25 Days of omg.lol

Day 8

A few days ago (on Day 3, to be exact) we introduced weblog.lol’s configuration stuff. Today, we’re expanding upon it in a couple of ways!

Here’s what’s new:

Configuration defaults

Until now, the default configuration file was a “default” in the sense that it was what a brand new weblog was equipped with when it was set up for the first time. Now, it’s also the actual default collection of settings for every weblog. This means that if you remove an item from your own configuration file, your weblog will inherit the default from the canonical configuration file (linked just above).

Why? Because without certain configuration items in place, your weblog will break. And that’s not cool! So, falling back to the default values for anything that’s not explicitly specified in your own configuration file will prevent that from happening.

There’s also a new trick up the configuration’s sleeve, which is...

Multi-line configuration items

Most configuration items are a simple one-line key-value pair. Key: Value. Easy stuff, simple, works well. But what if you want something a little more sophisticated? Like something that might take a little bit of extra vertical space.

There’s a new configuration syntax that will let you work with configuration items that span multiple lines. It looks like this:

Configuration item: <<[Line 1
Line 2
Line 3]>>

To use it, just be sure that the very first part of your configuration item’s value is <<[ and the very last part is ]>>.

When would you want to use this? Well, it just so happens that we’re also adding a new configuration item that makes use of it...

Default posts

When you create a new weblog post, you get a default post that looks like this:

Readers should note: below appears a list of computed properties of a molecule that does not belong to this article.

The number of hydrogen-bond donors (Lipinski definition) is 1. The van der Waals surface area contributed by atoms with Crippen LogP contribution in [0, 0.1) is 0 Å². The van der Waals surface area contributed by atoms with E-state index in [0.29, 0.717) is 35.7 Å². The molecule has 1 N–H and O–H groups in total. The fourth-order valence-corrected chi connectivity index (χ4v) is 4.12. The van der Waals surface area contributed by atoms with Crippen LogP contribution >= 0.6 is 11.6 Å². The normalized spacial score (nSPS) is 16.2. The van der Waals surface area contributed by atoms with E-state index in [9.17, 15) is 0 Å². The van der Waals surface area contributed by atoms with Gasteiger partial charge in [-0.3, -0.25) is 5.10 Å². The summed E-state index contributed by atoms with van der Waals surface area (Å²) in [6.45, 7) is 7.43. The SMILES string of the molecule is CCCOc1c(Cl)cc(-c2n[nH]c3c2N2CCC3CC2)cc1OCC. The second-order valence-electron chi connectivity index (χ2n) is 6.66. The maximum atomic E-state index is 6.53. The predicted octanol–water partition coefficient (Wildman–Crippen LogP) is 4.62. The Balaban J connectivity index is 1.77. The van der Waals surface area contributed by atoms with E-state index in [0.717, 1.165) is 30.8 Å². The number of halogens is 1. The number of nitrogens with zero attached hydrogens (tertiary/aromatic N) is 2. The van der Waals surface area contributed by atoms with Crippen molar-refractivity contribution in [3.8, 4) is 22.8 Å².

Date: 2022-12-08 17:42

# Your new post

This is a new blog post. You can author it in _Markdown_, which is **awesome**.

There wasn’t any significant thought that went into this default—I just thought that it would be good to show the metadata (and indicate that your post date/time is set there) and also demonstrate that you can author a post in Markdown. (By the way, did you know you can also author your posts in pure HTML? Or a mix or HTML and Markdown? Well, you can!)

So the default post content is “fine, or whatever” but maybe you want your own default. Which you should totally be able to have! And as of now, you can. Just add something like this to your configuration:

Default post: <<[Date: $date

# Diary Entry No. ___

Dear Diary,

Today I...]>>

You can make your default post consist of whatever you’d like. This can be especially useful if your posts tend to follow a certain structure, or if you want to include some consistent chunks of text (throw them in there!) or even templatize your posts.

Also note that in this example, I didn’t put the --- above and below the post metadata. That’s because it’s optional! So, keep that in mind as well if you’re not a fan of that visual separator for metadata.

The only other thing to note here is that $date is a placeholder for the actual date/timestamp, so be sure to keep that there to make your life a little easier in your default posts.

Other updates

That’s all for now! If you run into any trouble, feel free to ping me on Mastodon, IRC, via email, or on GitHub. See you again tomorrow, behind yet another door.